about an hour before my appointment time I started getting cramps and kept having to go and have a bowel movement, so I had to call and cancel my appointment. I was going to the doctor because out of the blue I will get cramps and have either loose stools or diarrhea that I can only control after about 3 hours taking Imodium. I've been keeping a food journal for over a month and this doesn't seem to be related to anything I eat. My last "attack" with the cramps and diarrhea was on 10/10, and I've been having normal BM's since then, up until today. Does this sound like IBS? Now, all I have to do is get into the doctor without having an attack. I've had about 6 of these out of the blue instances in the past 2 years. Now, I don't want to leave my house. Please, any ideas of what I can do? I am going to call the Dr. tomorrow.View Thread
I'm a 61 year old female who has had 4 incidents of uncontrolled diarrhea in the past 2 years. I was diagnosed with diverticulosis and a hiatul hernia about a year ago. I'm at a lost. Most of the time I can eat just about anything (except fried food) and then out of the blue this happens.View Thread
The opinions expressed in WebMD User-generated content areas like communities, reviews, ratings, or blogs are solely those of the User, who may or may not have medical or scientific training. These opinions do not represent the opinions of WebMD. User-generated content areas are not reviewed by a WebMD physician or any member of the WebMD editorial staff for accuracy, balance, objectivity, or any other reason except for compliance with our Terms and Conditions. Some of these opinions may contain information about treatments or uses of drug products that have not been approved by the U.S. Food and Drug Administration. WebMD does not endorse any specific product, service, or treatment.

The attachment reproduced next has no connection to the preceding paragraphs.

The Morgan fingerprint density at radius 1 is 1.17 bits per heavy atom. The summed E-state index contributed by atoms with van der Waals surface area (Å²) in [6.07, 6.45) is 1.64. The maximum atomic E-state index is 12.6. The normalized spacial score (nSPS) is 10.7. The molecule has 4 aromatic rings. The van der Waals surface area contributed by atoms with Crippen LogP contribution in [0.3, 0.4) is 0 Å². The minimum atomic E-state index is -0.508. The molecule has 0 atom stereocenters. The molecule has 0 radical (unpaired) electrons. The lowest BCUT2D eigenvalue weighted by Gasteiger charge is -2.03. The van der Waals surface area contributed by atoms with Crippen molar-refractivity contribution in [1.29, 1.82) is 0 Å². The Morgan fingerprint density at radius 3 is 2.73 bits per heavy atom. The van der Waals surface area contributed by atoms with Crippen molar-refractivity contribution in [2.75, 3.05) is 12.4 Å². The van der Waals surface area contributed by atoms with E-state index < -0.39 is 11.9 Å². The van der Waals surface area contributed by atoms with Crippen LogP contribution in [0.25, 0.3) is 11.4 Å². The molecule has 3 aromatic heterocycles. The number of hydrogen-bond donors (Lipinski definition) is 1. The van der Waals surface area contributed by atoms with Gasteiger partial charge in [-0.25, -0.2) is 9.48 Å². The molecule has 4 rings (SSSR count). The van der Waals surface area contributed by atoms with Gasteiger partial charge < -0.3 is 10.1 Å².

Do not consider WebMD User-generated content as medical advice. Never delay or disregard seeking professional medical advice from your doctor or other qualified healthcare provider because of something you have read on WebMD. You should always speak with your doctor before you start, stop, or change any prescribed part of your care plan or treatment. WebMD understands that reading individual, real-life experiences can be a helpful resource, but it is never a substitute for professional medical advice, diagnosis, or treatment from a qualified health care provider. If you think you may have a medical emergency, call your doctor or dial 911 immediately.